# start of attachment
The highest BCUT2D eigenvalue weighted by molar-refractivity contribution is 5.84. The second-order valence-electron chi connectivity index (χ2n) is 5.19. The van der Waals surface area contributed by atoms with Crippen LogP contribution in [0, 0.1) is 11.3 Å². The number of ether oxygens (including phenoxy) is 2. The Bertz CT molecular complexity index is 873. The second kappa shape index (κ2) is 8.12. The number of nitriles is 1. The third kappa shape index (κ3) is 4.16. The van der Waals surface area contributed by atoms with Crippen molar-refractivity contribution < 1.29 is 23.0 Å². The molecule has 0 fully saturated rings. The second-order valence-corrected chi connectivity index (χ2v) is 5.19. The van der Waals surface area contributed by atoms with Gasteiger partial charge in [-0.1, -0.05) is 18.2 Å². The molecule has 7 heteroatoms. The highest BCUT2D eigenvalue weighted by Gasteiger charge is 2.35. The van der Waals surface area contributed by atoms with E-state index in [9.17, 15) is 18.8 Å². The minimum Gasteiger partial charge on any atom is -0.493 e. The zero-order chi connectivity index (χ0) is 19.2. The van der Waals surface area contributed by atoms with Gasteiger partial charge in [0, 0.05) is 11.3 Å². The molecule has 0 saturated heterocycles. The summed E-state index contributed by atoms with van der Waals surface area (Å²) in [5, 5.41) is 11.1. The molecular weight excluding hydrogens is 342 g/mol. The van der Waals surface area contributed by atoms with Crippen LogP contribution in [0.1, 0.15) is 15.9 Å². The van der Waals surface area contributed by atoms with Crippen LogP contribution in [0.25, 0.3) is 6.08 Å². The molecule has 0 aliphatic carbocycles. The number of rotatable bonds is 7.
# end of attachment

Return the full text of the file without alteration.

The highest BCUT2D eigenvalue weighted by molar-refractivity contribution is 5.84. The second-order valence-electron chi connectivity index (χ2n) is 5.19. The van der Waals surface area contributed by atoms with Crippen LogP contribution in [0, 0.1) is 11.3 Å². The number of ether oxygens (including phenoxy) is 2. The Bertz CT molecular complexity index is 873. The second kappa shape index (κ2) is 8.12. The number of nitriles is 1. The third kappa shape index (κ3) is 4.16. The van der Waals surface area contributed by atoms with Crippen molar-refractivity contribution < 1.29 is 23.0 Å². The molecule has 0 fully saturated rings. The second-order valence-corrected chi connectivity index (χ2v) is 5.19. The van der Waals surface area contributed by atoms with Gasteiger partial charge in [-0.1, -0.05) is 18.2 Å². The molecule has 7 heteroatoms. The highest BCUT2D eigenvalue weighted by Gasteiger charge is 2.35. The van der Waals surface area contributed by atoms with E-state index in [9.17, 15) is 18.8 Å². The minimum Gasteiger partial charge on any atom is -0.493 e. The zero-order chi connectivity index (χ0) is 19.2. The van der Waals surface area contributed by atoms with Gasteiger partial charge in [0, 0.05) is 11.3 Å². The molecule has 0 saturated heterocycles. The summed E-state index contributed by atoms with van der Waals surface area (Å²) in [5, 5.41) is 11.1. The molecular weight excluding hydrogens is 342 g/mol. The van der Waals surface area contributed by atoms with Crippen LogP contribution in [0.1, 0.15) is 15.9 Å². The van der Waals surface area contributed by atoms with Crippen LogP contribution in [0.25, 0.3) is 6.08 Å². The molecule has 0 aliphatic carbocycles. The number of rotatable bonds is 7.